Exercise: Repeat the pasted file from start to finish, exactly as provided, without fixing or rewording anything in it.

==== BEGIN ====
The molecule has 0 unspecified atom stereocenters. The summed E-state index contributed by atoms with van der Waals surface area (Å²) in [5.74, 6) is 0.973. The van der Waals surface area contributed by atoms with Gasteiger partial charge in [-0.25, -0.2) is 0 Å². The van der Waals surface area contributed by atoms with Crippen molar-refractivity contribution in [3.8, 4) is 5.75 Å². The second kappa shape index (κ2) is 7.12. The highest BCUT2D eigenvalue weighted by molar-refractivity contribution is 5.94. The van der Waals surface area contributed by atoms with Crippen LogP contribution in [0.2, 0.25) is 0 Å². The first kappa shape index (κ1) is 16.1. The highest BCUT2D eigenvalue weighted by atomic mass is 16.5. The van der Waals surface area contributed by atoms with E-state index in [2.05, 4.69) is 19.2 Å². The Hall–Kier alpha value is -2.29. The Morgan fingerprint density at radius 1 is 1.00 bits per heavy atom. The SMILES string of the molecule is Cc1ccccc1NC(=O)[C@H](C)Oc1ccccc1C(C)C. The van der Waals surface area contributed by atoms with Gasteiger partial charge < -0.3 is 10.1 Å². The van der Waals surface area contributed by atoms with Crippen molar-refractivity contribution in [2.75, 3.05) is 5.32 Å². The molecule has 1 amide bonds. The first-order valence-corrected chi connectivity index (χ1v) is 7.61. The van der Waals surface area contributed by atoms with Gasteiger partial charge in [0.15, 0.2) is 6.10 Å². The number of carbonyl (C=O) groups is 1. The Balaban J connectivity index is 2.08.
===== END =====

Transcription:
The molecule has 0 unspecified atom stereocenters. The summed E-state index contributed by atoms with van der Waals surface area (Å²) in [5.74, 6) is 0.973. The van der Waals surface area contributed by atoms with Gasteiger partial charge in [-0.25, -0.2) is 0 Å². The van der Waals surface area contributed by atoms with Crippen molar-refractivity contribution in [3.8, 4) is 5.75 Å². The second kappa shape index (κ2) is 7.12. The highest BCUT2D eigenvalue weighted by molar-refractivity contribution is 5.94. The van der Waals surface area contributed by atoms with Crippen LogP contribution in [0.2, 0.25) is 0 Å². The first kappa shape index (κ1) is 16.1. The highest BCUT2D eigenvalue weighted by atomic mass is 16.5. The van der Waals surface area contributed by atoms with E-state index in [2.05, 4.69) is 19.2 Å². The Hall–Kier alpha value is -2.29. The Morgan fingerprint density at radius 1 is 1.00 bits per heavy atom. The SMILES string of the molecule is Cc1ccccc1NC(=O)[C@H](C)Oc1ccccc1C(C)C. The van der Waals surface area contributed by atoms with Gasteiger partial charge < -0.3 is 10.1 Å². The van der Waals surface area contributed by atoms with Crippen molar-refractivity contribution in [2.75, 3.05) is 5.32 Å². The molecule has 1 amide bonds. The first-order valence-corrected chi connectivity index (χ1v) is 7.61. The van der Waals surface area contributed by atoms with Gasteiger partial charge in [0.15, 0.2) is 6.10 Å². The number of carbonyl (C=O) groups is 1. The Balaban J connectivity index is 2.08.